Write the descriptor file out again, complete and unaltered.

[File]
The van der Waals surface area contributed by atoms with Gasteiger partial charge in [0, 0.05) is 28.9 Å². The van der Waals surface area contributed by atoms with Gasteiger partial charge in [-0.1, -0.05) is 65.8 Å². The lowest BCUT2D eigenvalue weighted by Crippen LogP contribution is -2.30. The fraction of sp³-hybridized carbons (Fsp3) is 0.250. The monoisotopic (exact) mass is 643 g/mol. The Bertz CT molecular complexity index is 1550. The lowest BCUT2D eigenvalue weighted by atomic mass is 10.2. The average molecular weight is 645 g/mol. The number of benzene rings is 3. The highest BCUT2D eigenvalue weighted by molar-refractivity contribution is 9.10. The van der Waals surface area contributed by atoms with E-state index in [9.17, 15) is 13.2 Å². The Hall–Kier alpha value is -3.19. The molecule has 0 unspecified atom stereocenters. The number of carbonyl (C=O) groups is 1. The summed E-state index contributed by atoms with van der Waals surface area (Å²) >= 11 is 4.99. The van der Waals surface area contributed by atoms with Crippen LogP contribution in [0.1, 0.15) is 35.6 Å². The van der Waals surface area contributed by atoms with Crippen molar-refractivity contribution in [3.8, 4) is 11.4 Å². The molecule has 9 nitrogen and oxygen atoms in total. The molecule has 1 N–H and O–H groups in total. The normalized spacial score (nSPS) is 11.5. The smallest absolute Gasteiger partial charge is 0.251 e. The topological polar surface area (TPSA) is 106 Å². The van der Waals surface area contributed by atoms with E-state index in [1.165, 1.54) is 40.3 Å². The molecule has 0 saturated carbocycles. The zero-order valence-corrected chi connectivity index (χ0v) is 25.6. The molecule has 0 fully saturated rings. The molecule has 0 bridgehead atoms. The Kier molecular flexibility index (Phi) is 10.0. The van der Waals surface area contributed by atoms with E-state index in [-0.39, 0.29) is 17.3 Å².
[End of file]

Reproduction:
The van der Waals surface area contributed by atoms with Gasteiger partial charge in [0, 0.05) is 28.9 Å². The van der Waals surface area contributed by atoms with Gasteiger partial charge in [-0.1, -0.05) is 65.8 Å². The lowest BCUT2D eigenvalue weighted by Crippen LogP contribution is -2.30. The fraction of sp³-hybridized carbons (Fsp3) is 0.250. The monoisotopic (exact) mass is 643 g/mol. The Bertz CT molecular complexity index is 1550. The lowest BCUT2D eigenvalue weighted by atomic mass is 10.2. The average molecular weight is 645 g/mol. The number of benzene rings is 3. The highest BCUT2D eigenvalue weighted by molar-refractivity contribution is 9.10. The van der Waals surface area contributed by atoms with E-state index in [9.17, 15) is 13.2 Å². The Hall–Kier alpha value is -3.19. The molecule has 0 unspecified atom stereocenters. The number of carbonyl (C=O) groups is 1. The summed E-state index contributed by atoms with van der Waals surface area (Å²) >= 11 is 4.99. The van der Waals surface area contributed by atoms with Crippen LogP contribution in [0.1, 0.15) is 35.6 Å². The van der Waals surface area contributed by atoms with Crippen molar-refractivity contribution in [3.8, 4) is 11.4 Å². The molecule has 9 nitrogen and oxygen atoms in total. The molecule has 1 N–H and O–H groups in total. The normalized spacial score (nSPS) is 11.5. The smallest absolute Gasteiger partial charge is 0.251 e. The topological polar surface area (TPSA) is 106 Å². The van der Waals surface area contributed by atoms with E-state index in [1.165, 1.54) is 40.3 Å². The molecule has 0 saturated carbocycles. The zero-order valence-corrected chi connectivity index (χ0v) is 25.6. The molecule has 0 fully saturated rings. The molecule has 0 bridgehead atoms. The Kier molecular flexibility index (Phi) is 10.0. The van der Waals surface area contributed by atoms with E-state index in [-0.39, 0.29) is 17.3 Å².